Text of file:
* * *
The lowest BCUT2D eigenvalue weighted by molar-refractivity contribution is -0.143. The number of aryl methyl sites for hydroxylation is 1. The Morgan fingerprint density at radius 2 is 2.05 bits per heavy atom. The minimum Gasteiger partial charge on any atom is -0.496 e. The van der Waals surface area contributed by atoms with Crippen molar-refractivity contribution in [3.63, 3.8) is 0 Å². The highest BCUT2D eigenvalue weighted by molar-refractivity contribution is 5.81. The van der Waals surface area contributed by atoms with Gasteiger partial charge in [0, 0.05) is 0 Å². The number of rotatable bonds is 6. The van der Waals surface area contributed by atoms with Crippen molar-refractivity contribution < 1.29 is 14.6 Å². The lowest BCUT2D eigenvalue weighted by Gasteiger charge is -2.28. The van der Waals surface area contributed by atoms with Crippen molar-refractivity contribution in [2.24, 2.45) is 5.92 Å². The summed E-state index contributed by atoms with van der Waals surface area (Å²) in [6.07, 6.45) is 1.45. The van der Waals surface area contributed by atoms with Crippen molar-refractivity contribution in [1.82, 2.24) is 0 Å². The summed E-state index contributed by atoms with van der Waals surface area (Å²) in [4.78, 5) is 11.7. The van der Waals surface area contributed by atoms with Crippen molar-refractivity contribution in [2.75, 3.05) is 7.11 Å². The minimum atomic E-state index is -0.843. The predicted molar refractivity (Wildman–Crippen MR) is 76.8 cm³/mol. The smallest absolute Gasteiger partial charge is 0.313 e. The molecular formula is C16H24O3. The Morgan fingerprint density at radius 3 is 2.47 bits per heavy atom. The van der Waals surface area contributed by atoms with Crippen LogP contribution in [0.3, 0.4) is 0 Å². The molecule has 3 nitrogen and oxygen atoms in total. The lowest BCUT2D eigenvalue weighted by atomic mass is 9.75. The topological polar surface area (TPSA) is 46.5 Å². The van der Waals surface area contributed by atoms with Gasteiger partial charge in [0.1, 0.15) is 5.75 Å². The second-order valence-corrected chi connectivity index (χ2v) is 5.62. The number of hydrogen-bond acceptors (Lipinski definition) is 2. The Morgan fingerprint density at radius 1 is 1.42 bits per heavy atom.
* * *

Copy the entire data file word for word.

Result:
The lowest BCUT2D eigenvalue weighted by molar-refractivity contribution is -0.143. The number of aryl methyl sites for hydroxylation is 1. The Morgan fingerprint density at radius 2 is 2.05 bits per heavy atom. The minimum Gasteiger partial charge on any atom is -0.496 e. The van der Waals surface area contributed by atoms with Crippen molar-refractivity contribution in [3.63, 3.8) is 0 Å². The highest BCUT2D eigenvalue weighted by molar-refractivity contribution is 5.81. The van der Waals surface area contributed by atoms with Gasteiger partial charge in [0, 0.05) is 0 Å². The number of rotatable bonds is 6. The van der Waals surface area contributed by atoms with Crippen molar-refractivity contribution < 1.29 is 14.6 Å². The lowest BCUT2D eigenvalue weighted by Gasteiger charge is -2.28. The van der Waals surface area contributed by atoms with Crippen molar-refractivity contribution in [2.24, 2.45) is 5.92 Å². The summed E-state index contributed by atoms with van der Waals surface area (Å²) in [6.07, 6.45) is 1.45. The van der Waals surface area contributed by atoms with Crippen molar-refractivity contribution in [1.82, 2.24) is 0 Å². The summed E-state index contributed by atoms with van der Waals surface area (Å²) in [4.78, 5) is 11.7. The van der Waals surface area contributed by atoms with Crippen molar-refractivity contribution in [2.75, 3.05) is 7.11 Å². The minimum atomic E-state index is -0.843. The predicted molar refractivity (Wildman–Crippen MR) is 76.8 cm³/mol. The smallest absolute Gasteiger partial charge is 0.313 e. The molecular formula is C16H24O3. The Morgan fingerprint density at radius 3 is 2.47 bits per heavy atom. The van der Waals surface area contributed by atoms with Crippen LogP contribution in [0.3, 0.4) is 0 Å². The molecule has 3 nitrogen and oxygen atoms in total. The lowest BCUT2D eigenvalue weighted by atomic mass is 9.75. The topological polar surface area (TPSA) is 46.5 Å². The van der Waals surface area contributed by atoms with Gasteiger partial charge in [0.1, 0.15) is 5.75 Å². The second-order valence-corrected chi connectivity index (χ2v) is 5.62. The number of hydrogen-bond acceptors (Lipinski definition) is 2. The Morgan fingerprint density at radius 1 is 1.42 bits per heavy atom.